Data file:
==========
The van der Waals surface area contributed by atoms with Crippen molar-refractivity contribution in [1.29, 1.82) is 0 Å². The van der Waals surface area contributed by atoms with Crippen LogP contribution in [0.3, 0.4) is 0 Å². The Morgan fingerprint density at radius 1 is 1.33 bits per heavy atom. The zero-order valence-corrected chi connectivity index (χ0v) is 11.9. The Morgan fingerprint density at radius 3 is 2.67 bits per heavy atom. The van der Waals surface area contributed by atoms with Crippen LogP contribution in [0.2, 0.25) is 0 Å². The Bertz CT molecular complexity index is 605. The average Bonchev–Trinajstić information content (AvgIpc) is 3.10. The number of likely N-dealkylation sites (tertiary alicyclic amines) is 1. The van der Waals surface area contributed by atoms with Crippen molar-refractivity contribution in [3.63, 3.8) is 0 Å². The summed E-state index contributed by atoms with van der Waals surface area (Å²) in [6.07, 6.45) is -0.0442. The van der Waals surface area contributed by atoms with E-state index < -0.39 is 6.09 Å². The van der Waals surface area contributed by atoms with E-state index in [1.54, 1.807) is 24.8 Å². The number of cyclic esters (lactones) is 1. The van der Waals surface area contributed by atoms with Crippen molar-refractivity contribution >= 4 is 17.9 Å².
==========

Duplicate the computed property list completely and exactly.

The van der Waals surface area contributed by atoms with Crippen molar-refractivity contribution in [1.29, 1.82) is 0 Å². The van der Waals surface area contributed by atoms with Crippen LogP contribution in [0.3, 0.4) is 0 Å². The Morgan fingerprint density at radius 1 is 1.33 bits per heavy atom. The zero-order valence-corrected chi connectivity index (χ0v) is 11.9. The Morgan fingerprint density at radius 3 is 2.67 bits per heavy atom. The van der Waals surface area contributed by atoms with Crippen LogP contribution in [0.2, 0.25) is 0 Å². The Bertz CT molecular complexity index is 605. The average Bonchev–Trinajstić information content (AvgIpc) is 3.10. The number of likely N-dealkylation sites (tertiary alicyclic amines) is 1. The van der Waals surface area contributed by atoms with Crippen molar-refractivity contribution in [3.63, 3.8) is 0 Å². The summed E-state index contributed by atoms with van der Waals surface area (Å²) in [6.07, 6.45) is -0.0442. The van der Waals surface area contributed by atoms with E-state index < -0.39 is 6.09 Å². The van der Waals surface area contributed by atoms with E-state index in [1.54, 1.807) is 24.8 Å². The number of cyclic esters (lactones) is 1. The van der Waals surface area contributed by atoms with Crippen molar-refractivity contribution >= 4 is 17.9 Å².